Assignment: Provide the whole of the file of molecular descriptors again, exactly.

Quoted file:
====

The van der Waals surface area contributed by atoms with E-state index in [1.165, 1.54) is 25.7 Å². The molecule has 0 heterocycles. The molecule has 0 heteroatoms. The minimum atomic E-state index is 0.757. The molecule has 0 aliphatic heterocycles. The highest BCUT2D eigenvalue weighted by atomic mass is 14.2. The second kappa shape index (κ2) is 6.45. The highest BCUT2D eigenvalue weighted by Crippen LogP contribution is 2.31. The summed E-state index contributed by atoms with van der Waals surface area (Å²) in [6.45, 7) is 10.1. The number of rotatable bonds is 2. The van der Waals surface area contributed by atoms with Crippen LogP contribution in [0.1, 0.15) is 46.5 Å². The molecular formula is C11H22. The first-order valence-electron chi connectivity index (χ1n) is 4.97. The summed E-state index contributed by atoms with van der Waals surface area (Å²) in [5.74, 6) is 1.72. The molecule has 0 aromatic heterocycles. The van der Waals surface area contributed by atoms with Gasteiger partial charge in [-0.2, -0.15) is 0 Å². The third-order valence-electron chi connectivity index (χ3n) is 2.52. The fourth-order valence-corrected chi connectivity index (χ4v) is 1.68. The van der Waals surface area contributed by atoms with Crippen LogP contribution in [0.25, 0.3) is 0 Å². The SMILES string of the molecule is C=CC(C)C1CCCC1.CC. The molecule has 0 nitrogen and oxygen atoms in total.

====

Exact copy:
The van der Waals surface area contributed by atoms with E-state index in [1.165, 1.54) is 25.7 Å². The molecule has 0 heterocycles. The molecule has 0 heteroatoms. The minimum atomic E-state index is 0.757. The molecule has 0 aliphatic heterocycles. The highest BCUT2D eigenvalue weighted by atomic mass is 14.2. The second kappa shape index (κ2) is 6.45. The highest BCUT2D eigenvalue weighted by Crippen LogP contribution is 2.31. The summed E-state index contributed by atoms with van der Waals surface area (Å²) in [6.45, 7) is 10.1. The number of rotatable bonds is 2. The van der Waals surface area contributed by atoms with Crippen LogP contribution in [0.1, 0.15) is 46.5 Å². The molecular formula is C11H22. The first-order valence-electron chi connectivity index (χ1n) is 4.97. The summed E-state index contributed by atoms with van der Waals surface area (Å²) in [5.74, 6) is 1.72. The molecule has 0 aromatic heterocycles. The van der Waals surface area contributed by atoms with Gasteiger partial charge in [-0.2, -0.15) is 0 Å². The third-order valence-electron chi connectivity index (χ3n) is 2.52. The fourth-order valence-corrected chi connectivity index (χ4v) is 1.68. The van der Waals surface area contributed by atoms with Crippen LogP contribution in [0.25, 0.3) is 0 Å². The SMILES string of the molecule is C=CC(C)C1CCCC1.CC. The molecule has 0 nitrogen and oxygen atoms in total.